Now, the show will take small bits of patience to get used to. Anyone coming into the series completely fresh will question about the structure of the story. The first half of the series has an episodic nature with even bits of slice of life. Each of those episodes introduces the Big Bad while we see how Ushio and Tora solve these problems. Of course, the characters in these episodes have an overall connection to the series’ main premise. What can upset viewers is the pacing as it can quickly become repetitive. Luckily, there are two factors that can spark more interest. First, each of those standalone episodes has some sort of message that also involves interpersonal conflicts. Some of these can be easily relatable such as an overprotective parent, revenge, or self-doubt. In retrospect, the show has a clear way of its purpose each episode. Later on, we see that there’s a central antagonist for the story and we even learn the true visage of the Beast Spear.
Even as a series with a darker premise, it still finds time for comedy. Most of this comes from the character interactions in particular Ushio and Tora. Just seeing them bicker shows how much they are alike and different the same time that turns into comically scenarios. Tora’s lack of common sense such as how a TV works is also quite amusing. In general, the comedy comes from the behavior of the characters rather than the events that occur. As a show that can easily balance between lighthearted comedy and its darker storytelling, it can be quite appreciated.
MAPPA is the official studio for the adaptation and from my experience, the series is exactly how it should be. The art style retains the familiarly from the manga although character designs looks slightly more generic. Nonetheless, the violence is still there and crafted with clear precision. Tora’s wild nature is also accurately made to show what he is capable of. On most parts, the modern setting is depicted well alongside spiritual objects and the prominent Beast Spear. In addition, the action has a smooth choreography and connects with the fighting movements. The most fascinating thing about the artwork is the monster designs. Every supernatural being discovered in the show gives off a bizarre sense of feeling and they are designed to look dangerous. As a testimony of their appearance, we can also see what they capable of that matches with their features. Finally, as I have mentioned before, the show has an old school like feeling that can easily be felt.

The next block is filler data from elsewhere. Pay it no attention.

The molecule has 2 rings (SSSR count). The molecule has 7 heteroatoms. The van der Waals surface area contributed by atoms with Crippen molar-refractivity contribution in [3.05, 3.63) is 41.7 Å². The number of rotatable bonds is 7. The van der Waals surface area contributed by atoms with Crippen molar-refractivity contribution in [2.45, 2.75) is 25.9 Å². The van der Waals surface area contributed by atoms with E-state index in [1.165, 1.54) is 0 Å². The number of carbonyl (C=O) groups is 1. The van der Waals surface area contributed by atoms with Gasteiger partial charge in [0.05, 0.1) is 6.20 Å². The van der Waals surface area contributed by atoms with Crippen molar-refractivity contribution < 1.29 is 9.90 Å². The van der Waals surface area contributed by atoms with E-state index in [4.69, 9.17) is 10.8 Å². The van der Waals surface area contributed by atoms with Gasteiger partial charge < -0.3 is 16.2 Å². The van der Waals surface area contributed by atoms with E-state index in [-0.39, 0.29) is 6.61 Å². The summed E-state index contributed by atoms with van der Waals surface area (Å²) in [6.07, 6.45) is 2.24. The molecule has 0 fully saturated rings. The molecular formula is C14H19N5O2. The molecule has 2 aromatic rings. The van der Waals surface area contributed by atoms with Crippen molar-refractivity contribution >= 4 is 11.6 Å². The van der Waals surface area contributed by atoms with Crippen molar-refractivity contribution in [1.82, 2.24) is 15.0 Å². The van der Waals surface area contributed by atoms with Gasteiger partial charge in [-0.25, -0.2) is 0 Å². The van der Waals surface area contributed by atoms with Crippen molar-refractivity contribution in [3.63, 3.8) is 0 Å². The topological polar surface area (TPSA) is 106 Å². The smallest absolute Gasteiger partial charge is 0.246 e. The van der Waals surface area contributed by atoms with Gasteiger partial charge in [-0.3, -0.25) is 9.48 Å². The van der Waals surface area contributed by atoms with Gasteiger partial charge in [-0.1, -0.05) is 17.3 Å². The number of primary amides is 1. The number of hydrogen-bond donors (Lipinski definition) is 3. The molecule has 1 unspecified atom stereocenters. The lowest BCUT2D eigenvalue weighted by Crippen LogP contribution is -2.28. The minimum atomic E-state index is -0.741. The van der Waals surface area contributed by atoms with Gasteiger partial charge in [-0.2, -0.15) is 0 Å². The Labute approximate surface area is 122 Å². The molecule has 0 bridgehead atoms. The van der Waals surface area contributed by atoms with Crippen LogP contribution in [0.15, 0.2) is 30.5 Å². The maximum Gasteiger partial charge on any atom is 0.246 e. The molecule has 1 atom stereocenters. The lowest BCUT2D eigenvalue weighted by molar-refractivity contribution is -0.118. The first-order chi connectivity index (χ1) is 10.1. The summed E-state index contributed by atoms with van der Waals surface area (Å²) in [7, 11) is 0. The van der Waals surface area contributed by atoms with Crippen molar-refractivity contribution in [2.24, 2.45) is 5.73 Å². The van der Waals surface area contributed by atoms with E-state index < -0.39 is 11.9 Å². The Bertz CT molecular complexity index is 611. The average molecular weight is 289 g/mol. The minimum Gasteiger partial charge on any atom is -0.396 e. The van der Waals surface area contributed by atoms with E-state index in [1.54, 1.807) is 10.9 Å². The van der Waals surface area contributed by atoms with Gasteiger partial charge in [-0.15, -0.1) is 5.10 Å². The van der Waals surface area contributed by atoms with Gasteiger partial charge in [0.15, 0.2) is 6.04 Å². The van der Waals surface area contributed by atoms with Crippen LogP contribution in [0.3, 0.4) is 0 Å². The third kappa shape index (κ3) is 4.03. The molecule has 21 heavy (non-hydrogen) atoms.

On most parts, the soundtrack works well for the show. There are occasional ill-timed choreography with its soundtrack but most of is met with expectations. From the thrilling action to the charismatic OP and ED theme songs, each episode delivers its soundtrack as it should. The character voice mannerism are impressive for most of the non-human creatures in particular Tora and the central antagonist that we meet later. The sinister vibe for any monsters in the series can be recognized by their voice mannerism. On the other hand, Ushio is less distinctive alongside the human character cast. It’s not bad but hardly something to write home about.
Ushio to Tora really is a supernatural battle shounen to take home at heart. The manga has over 300+ chapters and this adaptation covers two parts (2 cour of 26 episodes with an additional 13 episodes to air in Spring 2016). With that being said, there’s a good amount of faith to trust despite some early pacing issues. What we have here is more than just about a boy and a beast co-existing in the same world. It’s more about how they adapt and learn from one another. Through it storytelling with convincing technical features and clever ideas, Ushio to Tora is a unique gem for a revival. Ushio’s adventures takes him to places that he’ll never forget and hopefully, this show will be a part of your memories as well.
I was inclined to write this review because every other review for this show before they started being removed had less than 12 episodes seen, which means it was still in the "monster of the week" formula and it still had the potential to become something interesting.
Disclaimer i dropped this show at the end of the first cour (12 episodes) because while it tried to start to have a plot it was still episodic. I should have dropped it for good because the plot that started to appear is nothing special or even creative, the episodic stories about different monsters are far more interesting than
the main story.